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July 15, 2018: Hydration

My weekly Get Your Stuff Together Sunday email series gives you one actionable focus for the week that will make your life a little easier.

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Water is one of the key components to a healthy diet and a long-term health. It not only keeps your cells hydrated, but it fills your stomach so that you are less hungry. Since it’s summertime, this week, we’re talking about hydration.

Proper Hydration and a Warning

Plain and simple, your body needs water. Being properly hydrated will benefit you from head to toe. Water keeps your cells hydrated and flowing throughout your body. Here’s a story of warning for you...

In March, I went to a conference about 3 hours away all by myself. On the drive down, I felt stabbing pain in my lower back. Well, I work out a lot, and I’m in my 30s, so I chalked that up to normal back pain for me. As time passed, I ended up writhing in pain in my hotel room, moaning like I was being murdered. It was the worst pain I’d ever felt. Long story short - and minus some gross details - I ended up at urgent care with a kidney stone. Why did that happen? Poor hydration. I’d forgotten my own rules.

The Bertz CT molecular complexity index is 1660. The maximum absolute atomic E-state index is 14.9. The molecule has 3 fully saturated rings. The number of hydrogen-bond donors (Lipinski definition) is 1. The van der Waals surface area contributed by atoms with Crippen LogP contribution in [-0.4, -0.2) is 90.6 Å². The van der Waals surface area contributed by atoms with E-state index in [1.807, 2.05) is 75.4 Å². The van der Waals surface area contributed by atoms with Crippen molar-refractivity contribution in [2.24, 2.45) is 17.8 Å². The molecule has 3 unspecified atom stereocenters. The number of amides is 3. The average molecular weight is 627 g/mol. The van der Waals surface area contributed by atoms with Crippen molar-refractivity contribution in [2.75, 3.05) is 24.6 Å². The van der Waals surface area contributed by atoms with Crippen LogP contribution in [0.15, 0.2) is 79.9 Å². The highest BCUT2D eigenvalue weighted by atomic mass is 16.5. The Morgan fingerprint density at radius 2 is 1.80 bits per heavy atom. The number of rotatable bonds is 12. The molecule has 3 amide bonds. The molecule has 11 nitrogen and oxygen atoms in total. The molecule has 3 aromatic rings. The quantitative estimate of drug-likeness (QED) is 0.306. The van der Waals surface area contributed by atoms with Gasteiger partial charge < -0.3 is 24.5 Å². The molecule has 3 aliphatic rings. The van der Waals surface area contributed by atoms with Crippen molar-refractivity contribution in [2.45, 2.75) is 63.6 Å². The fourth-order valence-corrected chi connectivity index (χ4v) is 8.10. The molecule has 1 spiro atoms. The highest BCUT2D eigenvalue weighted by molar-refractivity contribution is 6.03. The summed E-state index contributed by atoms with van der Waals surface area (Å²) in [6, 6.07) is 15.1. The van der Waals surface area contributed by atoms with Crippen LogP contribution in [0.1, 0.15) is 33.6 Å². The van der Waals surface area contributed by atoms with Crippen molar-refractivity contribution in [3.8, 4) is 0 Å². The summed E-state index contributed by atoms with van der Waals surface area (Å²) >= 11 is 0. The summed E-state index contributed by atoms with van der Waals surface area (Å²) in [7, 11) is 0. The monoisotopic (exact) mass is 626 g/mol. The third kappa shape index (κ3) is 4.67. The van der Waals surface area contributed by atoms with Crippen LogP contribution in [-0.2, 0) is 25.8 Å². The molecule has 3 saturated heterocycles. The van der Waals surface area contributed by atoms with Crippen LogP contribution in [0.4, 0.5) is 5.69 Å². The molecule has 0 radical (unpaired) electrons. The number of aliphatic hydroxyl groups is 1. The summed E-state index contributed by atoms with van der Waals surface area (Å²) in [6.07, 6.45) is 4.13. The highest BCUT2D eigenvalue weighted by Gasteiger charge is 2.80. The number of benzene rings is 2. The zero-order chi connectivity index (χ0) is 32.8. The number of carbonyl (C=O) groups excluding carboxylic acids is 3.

8 Glasses a Day (?)

There are lots of different guidelines for how much water to drink. Drinking eight glasses of water each day is the most popular guideline, but we each have different needs. A better indication of how hydrated you are is your urine. When you are properly hydrated, your urine is almost clear. If you like to have a number to shoot for, take your body weight, divide it by 2, and drink that much in ounces. For example, if you’re 130 lbs, drink 65 oz a day.

Beware of Dehydrators

There are beverages and activities that dehydrate your body quickly, so that your essential amount of water intake needs to be increased. Some of the drinks that deplete water from your body are sodas, coffee, tea, and alcohol. I know...the fun stuff.

That doesn’t mean you can’t drink them! In order to ensure that you stay properly hydrated, drink one glass of water for every glass of a dehydrating beverage. Also, for every half-hour of sweat-inducing exercise, you should drink at least one cup of water. If you are exercising in a particularly humid environment (Hi from DC, aka “Swamp Town”), you may have to drink more water in order to avoid headaches, illness, and overall dehydration.

So, drink your water and avoid a horrible and expensive day like I had!

Next Sunday, we’ll talk about some of the best health apps out there and how you can use them to make reaching your goals easier.

Do you have a friend who could stand to G(her)ST? Feel free to forward this!

I hope you have a wonderful week,

Kelly

Kelly Morgan, Ph.D.

Tsirona - www.tsirona.com


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